No. If Hancock could actually prove his claims, it would just be history, not white supremacy, that he was offering. And in the absence of that proof, while we might find the desire to ADVANCE such claims suspect - because Hancock's desire to believe this stuff does seem to come from somewhere OTHER than the evidence - if we wanted to say that all such theories are rooted in some neurotic need to believe that "whites were first" - it seems kind of unfair to read quite THAT much into the show, all things considered. The problem isn't that Hancock is racist or white supremacist; I see no reason to slur his name with that particular association, at least not based on the six of the eight episodes I've seen. The problem is, he's not in any way objective (Hoopes connects him with mystical/ New Age beliefs and gets into Hancock's history with cannabis and ayahuasca, all of which seems more plausible as a starting point than some sort of white-race neurosis). Why call someone a racist, when all you really need to do is note that he's a fringe figure who won't let go of a probably untenable theory regardless of what anyone says? Isn't that invalidating enough?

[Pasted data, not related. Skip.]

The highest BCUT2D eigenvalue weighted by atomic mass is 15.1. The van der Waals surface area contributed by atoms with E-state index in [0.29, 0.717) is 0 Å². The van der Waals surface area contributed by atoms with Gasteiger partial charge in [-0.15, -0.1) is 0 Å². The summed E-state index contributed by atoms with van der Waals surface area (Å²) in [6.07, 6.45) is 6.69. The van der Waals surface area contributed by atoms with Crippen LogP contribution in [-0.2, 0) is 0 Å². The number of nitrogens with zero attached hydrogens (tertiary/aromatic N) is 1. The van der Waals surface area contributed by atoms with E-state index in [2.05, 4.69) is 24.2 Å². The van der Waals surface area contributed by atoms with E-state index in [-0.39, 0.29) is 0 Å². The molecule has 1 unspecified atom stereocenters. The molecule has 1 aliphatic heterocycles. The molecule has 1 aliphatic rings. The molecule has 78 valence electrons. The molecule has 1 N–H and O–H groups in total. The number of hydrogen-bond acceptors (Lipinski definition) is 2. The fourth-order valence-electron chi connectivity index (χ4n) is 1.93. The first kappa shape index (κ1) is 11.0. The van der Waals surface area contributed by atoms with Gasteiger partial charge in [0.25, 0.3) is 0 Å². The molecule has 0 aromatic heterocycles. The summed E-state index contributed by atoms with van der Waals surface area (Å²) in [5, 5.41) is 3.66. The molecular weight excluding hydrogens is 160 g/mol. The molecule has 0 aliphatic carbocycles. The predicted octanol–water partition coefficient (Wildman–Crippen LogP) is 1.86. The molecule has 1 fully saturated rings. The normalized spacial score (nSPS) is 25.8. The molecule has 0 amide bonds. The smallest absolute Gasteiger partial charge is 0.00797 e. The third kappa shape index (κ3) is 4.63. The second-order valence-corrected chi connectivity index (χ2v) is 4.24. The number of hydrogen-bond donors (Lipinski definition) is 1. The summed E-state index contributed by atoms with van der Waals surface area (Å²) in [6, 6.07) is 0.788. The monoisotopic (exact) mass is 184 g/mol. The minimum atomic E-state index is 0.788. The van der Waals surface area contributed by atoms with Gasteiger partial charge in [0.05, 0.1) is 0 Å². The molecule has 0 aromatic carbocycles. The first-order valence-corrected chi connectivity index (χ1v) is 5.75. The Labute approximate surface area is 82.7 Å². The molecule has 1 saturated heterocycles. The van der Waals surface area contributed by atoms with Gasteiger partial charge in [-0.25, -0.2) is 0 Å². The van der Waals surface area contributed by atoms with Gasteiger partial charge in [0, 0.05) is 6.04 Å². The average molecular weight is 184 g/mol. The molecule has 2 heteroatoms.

Anyhow, though I disagree with Hoopes, above, the Slate article is fascinating and enlightening. There's also a review linked in it from Archaeology Review, written by a professional archaeologist, which makes the worthy claim that far from wanting to suppress Hancock's "discoveries," "every single archaeologist I know would be elated to discover any previously unknown civilization of the Ice Age. Or any age for that matter. Whatever their advancement is."

It's probably not the rabbithole Graham Hancock would have me go down, but I'm getting even more entertainment value reading the debunkings of his series than I am from the series itself. Value-added, eh? I'm having a damn good time with all this. And, you know, the places he visits in Ancient Apocalypse are fascinating and worthy of contemplation, even if the host is less than trustworthy. 

Thanks, Mr. Hancock! Good show.